Hewlett-Packard Seeks Results from Palm Purchase with TouchPad Tablet

Hewlett-Packard is on the verge of releasing the TouchPad tablet as it seeks to stake out a section of the increasingly competitive tablet market and show that its costly purchase of Palm will pay solid dividends.

HP will be following the Apple roadmap in supplying both the hardware and operating system for its tablet, something that the Android and Windows-based systems are not able to do, but the question will be if it can copy Apple’s success or is it too little too late?

Right now there are five operating systems that come to mind in this market, Apple’s iOS, Google’s Android, Microsoft’s Windows, HP’s webOS and Blackberry’s Tablet OS. That is probably too many for all to profit and just like the PC operating system system wars of a few decades ago several will most likely not make it long term. Most app developers have limited resources and will select the platforms that they believe will deliver the fastest an best return on investment, and this will hurt HP, at least in the near term.

The HP pad device has very similar specifications to Apple’s iPad, but they seem just a little off – a little heavier with a battery that is a little larger, and right now very little in the way of applications although the technology it is using is familiar to many since it came to the company as part of its $1.2 billion purchase of Palm last year.

The TouchPad will be available in a $499 16GB and a $599 32GB version. The device features a 9.7-inch XGA, multitouch screen with 1024×768 resolution display, a front-facing 1.3 megapixel webcam, and has Wi-Fi support. It is 7.48 inches wide and 9.45 inches tall is .54-inches thick and weights 1.6 lbs. It is powered by Qualcomm’s 1.2GHz dual core Snapdragon processor. The TouchPad is designed to be used in conjunction with other Touchstone devices such as the Pre and so a user can transfer websites between devices, among other features.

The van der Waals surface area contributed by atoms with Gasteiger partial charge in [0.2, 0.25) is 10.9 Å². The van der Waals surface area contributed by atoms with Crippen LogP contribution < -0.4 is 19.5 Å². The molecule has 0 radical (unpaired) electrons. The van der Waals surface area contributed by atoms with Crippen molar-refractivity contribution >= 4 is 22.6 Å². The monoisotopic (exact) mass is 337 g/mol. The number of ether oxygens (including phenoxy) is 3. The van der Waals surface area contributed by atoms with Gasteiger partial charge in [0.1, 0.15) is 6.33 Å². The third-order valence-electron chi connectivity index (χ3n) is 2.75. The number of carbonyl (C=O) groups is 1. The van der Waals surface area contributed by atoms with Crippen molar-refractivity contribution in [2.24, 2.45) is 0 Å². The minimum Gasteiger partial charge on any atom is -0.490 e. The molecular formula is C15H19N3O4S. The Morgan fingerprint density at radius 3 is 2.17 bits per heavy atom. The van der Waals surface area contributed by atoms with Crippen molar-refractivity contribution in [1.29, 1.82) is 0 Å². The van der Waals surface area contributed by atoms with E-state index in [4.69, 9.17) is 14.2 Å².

While the interoperability between the tablet and phone is nice, there does not seem to be that much that really differentiates the TouchPad from the host of Android devices or the iPad family. Both of its better established rivals have tens of thousands of apps ready while the TouchPad has a few hundred. Having control of both hardware and OS development can lead to greater overall system integration, it also means that there is no shared development cost, all is carried by HP, a model that has hurt many companies in the past. HP is going to face a huge uphill battle to establish itself as a major player in this market and its first offerings does not appear to break any new ground, something that should be worrisome for the company.


  1. […] it was just two months ago that HP released its TouchPad tablet, to poor reviews and reports of very poor sales, it should be noted. Built on the WebOS operating […]

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